He was born into a life of wealth and rare privilege, led the United States through its darkest economic crisis and rallied his countrymen and allies toward total victory in the worst war the world has ever known.
In the process, he overhauled the presidency and all it stood for, rewrote the contract between Americans and their government and charted the rise of the United States into the pre-eminent power of the Nuclear Age.
Even today, 50 years after his death at a resort in Warm Springs, Ga., Franklin Delano Roosevelt casts a shadow across the national landscape unlike that of any other leader.
The only man ever elected to the White House four times, Roosevelt was the voice, the inspiration and the very embodiment of an era that defined this nation for two generations.
Adored to near worship by supporters who believed he twice saved the country, despised by critics who saw him as monarchical, if not dictatorial, Roosevelt changed the American dream, the American way of life and the American view of the world.
He quite simply reforged the conscience of the nation, and he did so with spirited style, no complaints about the weight of high office and no apologies to his many foes.
“Roosevelt loved it; he told us he loved it,” said Timothy P. Maga, professor of diplomatic history at Bentley College in Waltham, Mass. “That smile with the cigarette holder stuck between the teeth - that was sincere.”
Historians still argue whether Roosevelt was driven by ideology or politics in his calls for social and racial justice, his muted efforts to widen participation of blacks in the economy or his somewhat begrudging willingness to help blue-collar workers get a fair shake in contract negotiations.
Debate also persists over whether Roosevelt was calculating enough to intentionally allow Japan’s attack on Pearl Harbor as a way to muster support for a U.S. declaration of war on Tokyo or whether he simply was inept in ignoring repeated warnings and underestimating Japanese military might.
Set in context, though, Roosevelt shines as a statesman steeled by a stark and unyielding imperative: to guide his nation through dangerous and difficult times that challenged the very survival of Western civilization as he knew it.
“FDR simply believed that the Depression and World War II had both demonstrated that the United States needed a president who could make decisions and make things happen - a strong executive branch,” said Rutgers University history professor Warren F. Kimball.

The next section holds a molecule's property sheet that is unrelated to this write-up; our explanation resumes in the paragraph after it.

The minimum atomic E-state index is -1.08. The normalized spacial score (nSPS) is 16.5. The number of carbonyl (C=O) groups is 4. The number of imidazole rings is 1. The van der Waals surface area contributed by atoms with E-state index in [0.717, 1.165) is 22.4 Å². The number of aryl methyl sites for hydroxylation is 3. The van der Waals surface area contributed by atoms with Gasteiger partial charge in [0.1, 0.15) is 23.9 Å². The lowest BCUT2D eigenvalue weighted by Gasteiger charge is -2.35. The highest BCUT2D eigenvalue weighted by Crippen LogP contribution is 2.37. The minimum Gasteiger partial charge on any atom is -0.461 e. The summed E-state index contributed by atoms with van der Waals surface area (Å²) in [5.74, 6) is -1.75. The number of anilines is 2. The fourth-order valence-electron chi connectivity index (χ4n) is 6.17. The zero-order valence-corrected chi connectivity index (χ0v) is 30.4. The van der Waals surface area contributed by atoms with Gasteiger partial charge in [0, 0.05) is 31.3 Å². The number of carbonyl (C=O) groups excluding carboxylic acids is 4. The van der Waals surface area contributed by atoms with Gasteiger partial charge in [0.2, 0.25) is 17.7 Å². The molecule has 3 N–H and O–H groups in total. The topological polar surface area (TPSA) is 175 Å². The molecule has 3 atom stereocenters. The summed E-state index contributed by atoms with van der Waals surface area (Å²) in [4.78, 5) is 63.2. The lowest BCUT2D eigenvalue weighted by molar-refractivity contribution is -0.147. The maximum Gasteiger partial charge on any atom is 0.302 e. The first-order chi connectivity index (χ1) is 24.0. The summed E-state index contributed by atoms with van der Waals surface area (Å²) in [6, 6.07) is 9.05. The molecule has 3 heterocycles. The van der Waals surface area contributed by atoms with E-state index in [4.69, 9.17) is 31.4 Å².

A Harvard-schooled Democrat hobbled by polio, Roosevelt seemed an unlikely defender of the Western world when he took office in 1933, declaring in his inaugural address, “The only thing we have to fear is fear itself.”
There was plenty of that to go around. The Great Depression had shut down half of the country’s factories and most of its banks. It was crushing farmers and squeezing the hope out of families everywhere.
Roosevelt assembled the heaviest machinery Washington ever had unleashed upon an economic ill. He called his creation the “New Deal,” based on his belief - radical for its time - that the federal government has an obligation to cushion its citizens against the most ravaging consequences of an untamed marketplace.
Combining hundreds of new regulations, scores of laws and massive public spending, Roosevelt spawned a host of new institutions, most of which, in one form or another, remain in place today.
For example, Roosevelt established the Tennessee Valley Authority, or TVA, in 1933 as a central ingredient in the economic development of the rural South. The TVA brought badly needed flood control and low-cost hydroelectric power to the impoverished region, encouraged interstate economic integration and cemented the Southern states to the Democratic Party for the next 40 years.
Moreover, Roosevelt used the TVA to advance another forwardlooking precept - equal opportunity employment. His demand that the agency offer jobs to black Southerners as well as to whites made him a hero in the Depression-era home of a young boy who would grow to set his own civil rights agenda: the Rev. Martin Luther King Jr.
“The New Deal stopped the collapse and it gave people confidence that the thing wasn’t going to go down the drain completely,” said Charles Sackrey, who teaches economics at Bucknell University in Lewisburg, Pa.
Roosevelt also had to summon the strength of his entire nation and bend its every effort to a single goal: the defeat of Adolf Hitler’s Germany and Emperor Hirohito’s Japan.
Nearly any American who was alive at the time still can recall the sound of Roosevelt’s solemn yet firm voice crackling over the radio and delivering word of Japan’s surprise attack on the U.S. naval base at Pearl Harbor:
“Yesterday, Dec. 7, 1941, a date which will live in infamy, the United States of America was suddenly and deliberately attacked by the naval and air forces of Japan.”
It took less than an hour for Congress to approve Roosevelt’s call for a declaration of war.
Three days later, Germany, adhering to its pact with Japan, declared war on the United States, engaging the major powers and their Allies in a global conflict that would claim an estimated 45 million lives - some 300,000 of them American.
On April 12, 1945, just two months into his fourth term as president, Roosevelt died of a brain hemorrhage while visiting the Georgia mineral springs he valued as therapy for his polio-stricken legs.
Three weeks later, on May 7, Germany surrendered, followed by Japan’s capitulation Aug. 14.